JFK’s Womanizing: Why Americans Just Don’t Care – The Editors – The Atlantic


JFK’s Womanizing: Why Americans Just Don’t Care – The Editors – The Atlantic.

Really a fascinating piece on JFK, Jackie, their relationship and his womanising. It takes a stark look at JFK the man, and ultimately finds him wanting – and perhaps that’s fair. Even after all these years JFK has a glow about him, preserved by the fact that he died young, in the middle, it seemed, of the journey he was all taking us on, to Camelot. It’s a romantic view, and chances are had he lived on his administration would have become mired in some controversy or another, promises unfulfiled, and the tawdry details of his private life might well have reached the public ear while he was still alive.

We’re lucky, in a way, to be able to hold onto our idealised notions of what might have been. There’s disappointment that it never came to be, but also hope perhaps, in the knowledge that it can be.

I found this an outstanding piece of journalism, and the very best kind of personal essay. JFK was a public figure who lives on in our collective mythology, and so it’s right that we should read of a personal reaction to the man as he seemed to be, and the truth behind that.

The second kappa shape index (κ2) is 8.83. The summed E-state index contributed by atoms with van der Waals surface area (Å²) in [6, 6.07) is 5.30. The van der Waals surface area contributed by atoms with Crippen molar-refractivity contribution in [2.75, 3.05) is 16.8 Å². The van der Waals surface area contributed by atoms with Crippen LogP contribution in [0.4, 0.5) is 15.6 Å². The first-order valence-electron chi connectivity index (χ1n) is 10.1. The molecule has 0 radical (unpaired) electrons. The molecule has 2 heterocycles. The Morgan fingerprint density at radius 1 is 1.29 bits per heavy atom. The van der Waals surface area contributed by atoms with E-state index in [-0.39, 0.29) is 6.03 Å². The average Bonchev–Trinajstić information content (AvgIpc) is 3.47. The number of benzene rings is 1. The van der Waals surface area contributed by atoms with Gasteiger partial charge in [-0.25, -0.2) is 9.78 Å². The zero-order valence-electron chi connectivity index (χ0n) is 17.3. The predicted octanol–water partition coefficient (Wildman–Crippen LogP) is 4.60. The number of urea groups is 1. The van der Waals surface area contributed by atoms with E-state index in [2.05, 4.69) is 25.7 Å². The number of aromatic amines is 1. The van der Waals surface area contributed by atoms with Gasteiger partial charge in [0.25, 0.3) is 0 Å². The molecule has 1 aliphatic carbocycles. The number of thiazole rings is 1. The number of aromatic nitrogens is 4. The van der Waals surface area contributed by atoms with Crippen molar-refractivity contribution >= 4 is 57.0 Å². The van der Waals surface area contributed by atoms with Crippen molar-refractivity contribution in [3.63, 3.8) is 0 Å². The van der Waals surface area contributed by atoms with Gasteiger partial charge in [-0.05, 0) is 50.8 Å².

People like JFK create bonds that we all share in. No matter who we are or where we live we feel in some way that we have a personal relationship with characters such as he, much different from the usual round of elected officials we casually vote for and disparage. Each of us have a take on JFK.

In all of us he, and others like he, create expectation. The JFK of popular memory took us on a journey. His words created wonders of hope and belief in us, and we went with him willingly. Exposed as a myth something of that changes in us, but different from one person or another. In this piece we witness hopeful ideals become raw disappointment: he was not the man made out to be.